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32-unit wind farm to start in Clay, Becker and Otter Tail

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news Park Rapids, 56470

Park Rapids Minnesota PO Box 111 56470

Work on a 32-turbine wind farm in Clay, Becker and Otter Tail counties will start next month.

The Lakeswind wind farm will generate up to 49 megawatts of electricity. Most turbines -- all but two -- will be in Clay County in the vicinity of Tansem and Parke townships in the Rollag area.

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Becker County will see two turbines in the County Road 6 area and another right across the Clay County line.

Power generated by the wind farm will join the regional power grid via the Tamarac substation in the vicinity of Scambler Township in Otter Tail County.

While the Clay County Board supports the project, noting it will bring jobs and tax revenues to the county, some in the area object to the wind farm.

"We strongly oppose the development of large wind energy conversion systems in this region of Minnesota lakes country and are firmly against Lakeswind's request," read one such letter to the Minnesota Public Utilities Commission. "Such immense projects as those proposed in the Rollag community will have a significant lifelong impact on families and landowners. It is our concern that the Lakeswind project would set a devastating precedent for the region, possibly opening the door for development up and down the length of eastern Clay, Otter Tail, Wilkin and Becker counties."

The PUC did not say who the letter was from, though it noted that three-quarters of the 16 comment letters received were in support of the project.

The Minnesota PUC -- not individual counties -- grants wind farm permit applications, and the PUC approved the Lakeswind project. However, it later forced the developer -- Project Resources Corp. of Minneapolis -- to scale down from a 60 megawatt project to under 50 megawatts.

That's partly because PRC apparently plans to sell the power out of state, and so does not qualify for permit considerations granted power producers that help meet the Minnesota goal of having 20 percent of its power come from sustainable sources by the year 2020.

Lee Glover, general office manager for Project resources Corp., appeared before the Becker County Board Tuesday.

She provided maps showing where the turbines will be sited and the location of collector cables, feeder cables, substations and the project boundary.

"Developing a wind farm is a very lengthy process," she said. "It could be seven to 12 years before you're actually ready to build a wind farm."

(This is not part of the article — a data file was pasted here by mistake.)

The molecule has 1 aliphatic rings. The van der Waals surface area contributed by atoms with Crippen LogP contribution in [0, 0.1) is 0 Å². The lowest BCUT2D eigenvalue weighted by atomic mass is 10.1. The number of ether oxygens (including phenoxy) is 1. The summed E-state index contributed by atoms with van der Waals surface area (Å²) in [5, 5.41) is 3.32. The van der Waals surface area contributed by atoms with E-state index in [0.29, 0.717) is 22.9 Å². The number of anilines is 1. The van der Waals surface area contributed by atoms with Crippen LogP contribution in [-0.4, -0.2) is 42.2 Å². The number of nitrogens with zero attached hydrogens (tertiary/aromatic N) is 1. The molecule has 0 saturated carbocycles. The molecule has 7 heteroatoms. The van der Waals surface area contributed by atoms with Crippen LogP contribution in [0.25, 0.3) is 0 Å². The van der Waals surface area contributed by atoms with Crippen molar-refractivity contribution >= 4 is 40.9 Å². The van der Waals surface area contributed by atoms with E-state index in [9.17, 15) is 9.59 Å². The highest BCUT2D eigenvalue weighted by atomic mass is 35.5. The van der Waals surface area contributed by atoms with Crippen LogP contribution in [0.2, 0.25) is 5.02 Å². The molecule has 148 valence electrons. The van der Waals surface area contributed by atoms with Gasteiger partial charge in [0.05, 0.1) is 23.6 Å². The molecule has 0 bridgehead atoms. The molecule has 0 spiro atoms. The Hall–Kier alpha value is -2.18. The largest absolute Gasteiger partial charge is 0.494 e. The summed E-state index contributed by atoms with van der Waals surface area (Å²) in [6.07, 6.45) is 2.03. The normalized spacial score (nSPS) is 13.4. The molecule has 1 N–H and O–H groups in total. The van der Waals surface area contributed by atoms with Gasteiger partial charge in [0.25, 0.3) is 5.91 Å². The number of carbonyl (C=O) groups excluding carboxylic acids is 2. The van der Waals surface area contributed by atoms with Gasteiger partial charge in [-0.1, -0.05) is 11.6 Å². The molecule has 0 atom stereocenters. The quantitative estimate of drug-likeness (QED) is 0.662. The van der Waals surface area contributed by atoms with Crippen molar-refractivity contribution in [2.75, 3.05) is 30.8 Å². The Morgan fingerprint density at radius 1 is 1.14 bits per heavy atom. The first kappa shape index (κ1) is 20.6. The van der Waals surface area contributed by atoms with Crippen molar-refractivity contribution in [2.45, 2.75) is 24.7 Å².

There is land acquisition to be done -- landowners typically sign a 30-year lease, but the power cables are buried and the turbines leave a relatively small footprint, Glover said. Farmers can work the land all around them, for instance.

There are wind monitoring studies to be completed -- to make sure there's enough wind to make a turbine site productive.

There's an interconnect agreement to be negotiated for the existing power grid, a PUC site permit to be obtained, a microwave beam path study to be completed, FAA studies to do, archeological studies to complete, project design to finish, and a construction contractor to hire.

PRC chose Golden Valley, Minn.-based Mortenson Construction, which has completed more than 100 wind projects totaling nearly 11,000 megawatts of power.

Another key partner is Eden Prairie-based Westwood Professional Services, a land and energy development consultant that has worked on 220 wind farms since its first in 1997.

After winning approval for the plan from the PUC, and seeing it delayed and amended, construction on Lakeswind is now set to start July 1.

Because of setback requirements for everything from wetlands to eagle nests, and other factors, the turbines will be loosely grouped in threes, fours and fives, though there are several pairs and single turbines as well.

They will be spread out over a township-sized area and all linked by connector cable to a wind farm substation in Clay County.

From there, a long feeder cable will bring the power to the existing Tamarac substation.

Glover said she is not a technical expert, having focused more on the real estate end of the project, and did not know the planned height of the towers or the wattage that each will be capable of generating.

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